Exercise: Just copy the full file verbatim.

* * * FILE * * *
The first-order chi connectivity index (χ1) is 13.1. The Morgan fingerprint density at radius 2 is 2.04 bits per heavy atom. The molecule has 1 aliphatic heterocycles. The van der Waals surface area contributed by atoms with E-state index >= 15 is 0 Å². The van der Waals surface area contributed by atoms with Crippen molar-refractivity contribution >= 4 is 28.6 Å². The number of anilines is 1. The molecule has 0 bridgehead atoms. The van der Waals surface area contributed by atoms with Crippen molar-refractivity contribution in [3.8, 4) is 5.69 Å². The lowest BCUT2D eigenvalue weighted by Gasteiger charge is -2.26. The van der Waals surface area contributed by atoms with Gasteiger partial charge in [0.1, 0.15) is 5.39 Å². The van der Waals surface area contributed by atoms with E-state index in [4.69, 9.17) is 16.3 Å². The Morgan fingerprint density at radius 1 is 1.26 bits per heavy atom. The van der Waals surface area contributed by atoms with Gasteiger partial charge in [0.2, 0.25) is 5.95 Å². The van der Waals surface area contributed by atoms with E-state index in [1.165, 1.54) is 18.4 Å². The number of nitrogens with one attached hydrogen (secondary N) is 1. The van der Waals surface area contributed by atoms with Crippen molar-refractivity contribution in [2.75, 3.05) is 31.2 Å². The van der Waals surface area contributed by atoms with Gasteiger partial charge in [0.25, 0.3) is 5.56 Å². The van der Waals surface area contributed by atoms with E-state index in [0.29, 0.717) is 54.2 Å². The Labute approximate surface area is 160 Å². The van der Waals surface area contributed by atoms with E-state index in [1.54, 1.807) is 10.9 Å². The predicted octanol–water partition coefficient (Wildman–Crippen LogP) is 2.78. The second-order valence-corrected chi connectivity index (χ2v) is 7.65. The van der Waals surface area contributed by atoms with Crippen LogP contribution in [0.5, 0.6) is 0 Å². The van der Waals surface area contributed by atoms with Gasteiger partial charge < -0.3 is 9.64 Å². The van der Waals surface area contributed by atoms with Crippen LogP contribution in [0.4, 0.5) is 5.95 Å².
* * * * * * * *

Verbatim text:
The first-order chi connectivity index (χ1) is 13.1. The Morgan fingerprint density at radius 2 is 2.04 bits per heavy atom. The molecule has 1 aliphatic heterocycles. The van der Waals surface area contributed by atoms with E-state index >= 15 is 0 Å². The van der Waals surface area contributed by atoms with Crippen molar-refractivity contribution >= 4 is 28.6 Å². The number of anilines is 1. The molecule has 0 bridgehead atoms. The van der Waals surface area contributed by atoms with Crippen molar-refractivity contribution in [3.8, 4) is 5.69 Å². The lowest BCUT2D eigenvalue weighted by Gasteiger charge is -2.26. The van der Waals surface area contributed by atoms with Gasteiger partial charge in [0.1, 0.15) is 5.39 Å². The van der Waals surface area contributed by atoms with E-state index in [4.69, 9.17) is 16.3 Å². The Morgan fingerprint density at radius 1 is 1.26 bits per heavy atom. The van der Waals surface area contributed by atoms with Gasteiger partial charge in [0.2, 0.25) is 5.95 Å². The van der Waals surface area contributed by atoms with E-state index in [1.165, 1.54) is 18.4 Å². The number of nitrogens with one attached hydrogen (secondary N) is 1. The van der Waals surface area contributed by atoms with Crippen molar-refractivity contribution in [2.75, 3.05) is 31.2 Å². The van der Waals surface area contributed by atoms with Gasteiger partial charge in [0.25, 0.3) is 5.56 Å². The van der Waals surface area contributed by atoms with E-state index in [0.29, 0.717) is 54.2 Å². The Labute approximate surface area is 160 Å². The van der Waals surface area contributed by atoms with E-state index in [1.54, 1.807) is 10.9 Å². The predicted octanol–water partition coefficient (Wildman–Crippen LogP) is 2.78. The second-order valence-corrected chi connectivity index (χ2v) is 7.65. The van der Waals surface area contributed by atoms with Crippen LogP contribution in [0.5, 0.6) is 0 Å². The van der Waals surface area contributed by atoms with Gasteiger partial charge < -0.3 is 9.64 Å². The van der Waals surface area contributed by atoms with Crippen LogP contribution in [0.4, 0.5) is 5.95 Å².